SUNDAY, JUNE 17, 2018

Scripps team studies new treatments for Marburg virus

New treatments for Marburg virus
New treatments for Marburg virus | Courtesy of
A team of scientists from the Scripps Research Institute (SRI) recently conducted a study to identify noel immune molecules to protect people against Marburg virus, which is related to Ebola.

The research offers ingredients that will be necessary in creating treatments for future outbreaks of Marburg. Developing treatments is extremely important as Marburg has a 90 percent mortality rate. As of today, there are no effective treatments or vaccines against Marburg infections. These new antibodies both identify and eliminate Marburg virus. SRI, Mapp Biopharmaceutical, Biotherapeutics and BioSolutions collaborated in an academic-industrial partnership to conduct the study.

"These antibodies attack a new site on Marburg virus we had not seen before," Erica Ollmann Saphire, senior author of the new study, said. Marburg is also a professor at SRI and director of the Viral Hemorrhagic Fever Immunotherapeutic Consortium.

"We expect both Marburg virus and Ebola virus to emerge again and to acquire new mutations," Marnie Fusco, SRI research assistant and first author of the new study, said. Fusco suggested the cross-reactive antibodies could be used as diagnostics for newly emerging strains.

"The high cost of creating independent vaccines or treatments for each of the different viruses in this family necessitates intelligent design of immunogens (antibody-inducing molecules),” Jody Berry, the former director of pipeline research of Emergent BioSolutions, which initiated the study with Saphire six years ago, said. “The molecular images used to design the molecules and evaluate the antibodies point the way forward.”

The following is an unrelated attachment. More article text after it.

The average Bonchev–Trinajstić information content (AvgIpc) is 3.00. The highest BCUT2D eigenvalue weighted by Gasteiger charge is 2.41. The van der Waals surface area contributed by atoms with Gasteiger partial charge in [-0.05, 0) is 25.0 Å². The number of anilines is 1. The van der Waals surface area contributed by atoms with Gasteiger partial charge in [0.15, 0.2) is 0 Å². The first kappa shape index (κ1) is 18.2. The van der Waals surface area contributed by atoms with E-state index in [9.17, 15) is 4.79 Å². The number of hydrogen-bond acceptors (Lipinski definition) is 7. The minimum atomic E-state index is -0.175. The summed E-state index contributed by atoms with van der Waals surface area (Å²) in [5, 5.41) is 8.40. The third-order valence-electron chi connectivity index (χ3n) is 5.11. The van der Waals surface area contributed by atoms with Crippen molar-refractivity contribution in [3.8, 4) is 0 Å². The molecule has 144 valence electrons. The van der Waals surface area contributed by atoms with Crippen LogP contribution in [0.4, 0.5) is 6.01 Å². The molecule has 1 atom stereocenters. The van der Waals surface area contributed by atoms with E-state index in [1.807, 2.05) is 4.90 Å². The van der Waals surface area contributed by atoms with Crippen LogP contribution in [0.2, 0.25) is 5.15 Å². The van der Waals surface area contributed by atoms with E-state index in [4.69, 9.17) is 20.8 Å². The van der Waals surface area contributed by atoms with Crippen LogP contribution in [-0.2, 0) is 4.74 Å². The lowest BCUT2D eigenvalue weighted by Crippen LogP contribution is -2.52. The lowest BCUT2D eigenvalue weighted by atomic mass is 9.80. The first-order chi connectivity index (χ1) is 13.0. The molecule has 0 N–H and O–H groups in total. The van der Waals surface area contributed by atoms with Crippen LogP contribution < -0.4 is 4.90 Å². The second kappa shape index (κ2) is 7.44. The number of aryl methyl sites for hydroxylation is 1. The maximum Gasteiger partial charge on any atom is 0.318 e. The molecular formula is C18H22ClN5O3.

Cory Nykiforuk, current director of pipeline research of Emergent BioSolutions, said understanding where and how the antibodies interact with the virus tells us which regions can be targeted and helps us develop lead candidates for clinical development.

"There are multiple filoviruses that threaten our communities, front line medical workers and defense personnel," he said. "And bringing new technologies to the forefront could potentially help meet future requirements."

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Scripps Research Institute

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